Find the anti-ageing workout for you!

Find the anti-ageing workout for you!

Exercise isn’t just about losing weight, in fact it will benefit your health and wellbeing long before you start shedding pounds or tone up your tummy. “Research has found that regular exercise helps to combat the loss of stamina, muscle strength, balance and bone density that comes with age, it’s a true anti-ager,” says Yours fitness expert Julie Robinson. “If exercise were a drug we’d all be knocking at the doctor’s door and begging for a prescription.”

A study from Walking Works found that if everyone in England did the recommended amount of exercise a week it could prevent 36,815 people dying prematurely, 6,735 cases of breast cancer and 12,061 people going to hospital for emergency heart disease treatment every year. If you're unsure how to get started, here's our pick of the best anti-ageing exercise routines.

Tai chi

“Tai Chi is a slow and gentle exercise system, which allows you to develop a clearer sense of balance, relaxation and posture,” says Tai Chi teacher Ronnie Robinson. “It encourages the flow of your body’s natural healing energy, which can help increase your flexibility, suppleness, and exercise your muscles.”

Tai Chi is great for relaxation and calms and focuses your mind. Research has also found it could help improve your memory and scientists believe
it could even help reduce your risk
of dementia.

Making Tai Chi part of your exercise routine could also help you to prevent a fall. Research has found people who regularly practise it have better balance and are less likely to have a fall.


“Walking is one of the best and cheapest forms of exercise you can do,” says Julie. “It’s a weight-bearing exercise, which means that it puts pressure on your bones and helps them to stay strong, which could help to reduce your risk of osteoporosis.”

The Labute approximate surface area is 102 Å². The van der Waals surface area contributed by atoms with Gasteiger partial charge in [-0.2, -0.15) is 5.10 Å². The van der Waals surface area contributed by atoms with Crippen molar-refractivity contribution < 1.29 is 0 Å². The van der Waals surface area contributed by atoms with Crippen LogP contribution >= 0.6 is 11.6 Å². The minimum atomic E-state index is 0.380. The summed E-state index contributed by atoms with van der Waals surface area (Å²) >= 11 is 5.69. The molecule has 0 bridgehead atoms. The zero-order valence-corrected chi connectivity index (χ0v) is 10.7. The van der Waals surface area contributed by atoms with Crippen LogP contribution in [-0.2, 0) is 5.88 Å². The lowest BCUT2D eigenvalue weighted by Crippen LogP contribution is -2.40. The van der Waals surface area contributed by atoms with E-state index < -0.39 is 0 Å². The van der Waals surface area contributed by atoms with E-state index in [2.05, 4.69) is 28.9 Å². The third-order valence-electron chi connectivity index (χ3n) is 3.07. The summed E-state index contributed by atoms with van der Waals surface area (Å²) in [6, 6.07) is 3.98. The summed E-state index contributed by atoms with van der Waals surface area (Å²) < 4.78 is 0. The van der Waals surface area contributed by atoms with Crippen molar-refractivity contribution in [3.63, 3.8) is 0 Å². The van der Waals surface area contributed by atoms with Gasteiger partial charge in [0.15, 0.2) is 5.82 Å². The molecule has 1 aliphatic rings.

Walking tones up your legs and bottom, and if you walk tall, swing your arms and pull in your stomach, it will tone up your tummy and arms too. If you walk with purpose and get a little out of breath you’ll also be working your heart and lungs and burning calories.

One study found that walking for an hour a day could reduce your risk of breast cancer by 14 per cent. Another found walking every day could reduce your risk of Type 2 diabetes by a huge 40 per cent. Further research discovered a brisk walk could reduce your risk of high blood pressure and high cholesterol as much as going for a run.


Cycling is ideal if you have stiff joints – it’s low impact, which means that it doesn’t put too much pressure on your joints, but it still helps you stay in shape. Cycling burns calories fast. An 11 stone woman could burn 277 calories cycling leisurely for an hour. Pedal faster and you could burn up to 611 calories. It’s a great way to tone up your legs and bottom, and if you ride uphill your arms and tummy, too.

Cycling could also help you to live longer – one study found that women who cycle regularly live for 2.2 years longer than their non-cycling friends.

Hopping on your bike could also protect your heart. According to the British Medical Association, cycling just 20 miles over a week could reduce your risk of heart disease by 50 per cent.

If you don’t have a bike or don’t want to cycle on your own, contact British Cycling’s Breeze programme
Breeze organise women-only UK-wide bike rides, can help you find a bike to hire or buy and help you find a cycling instructor.


A gentle swim could burn more than 200 calories in 30 minutes and it’s great for shaping up your whole body. According to the experts at the Amateur Swimming Association (ASA) water supports up to 90 per cent of your body weight – which means swimming is ideal if you have arthritis. Water makes moving your joints less painful and allows you to strengthen the muscles that support them to make them less stiff on land. It’s great for preventing arthritis too.

One study found that swimming could help to significantly lower your blood pressure and the experts believe that working out in water helps you to work out at the same intensity while putting less pressure on your heart. 

The ASA provides adult swimming classes to help people get back into swimming. Find your local ASA approved pool at here or call 01509 618700.

  • There's more health advice in every issue of Yours magazine, out every fortnight on a Tuesday.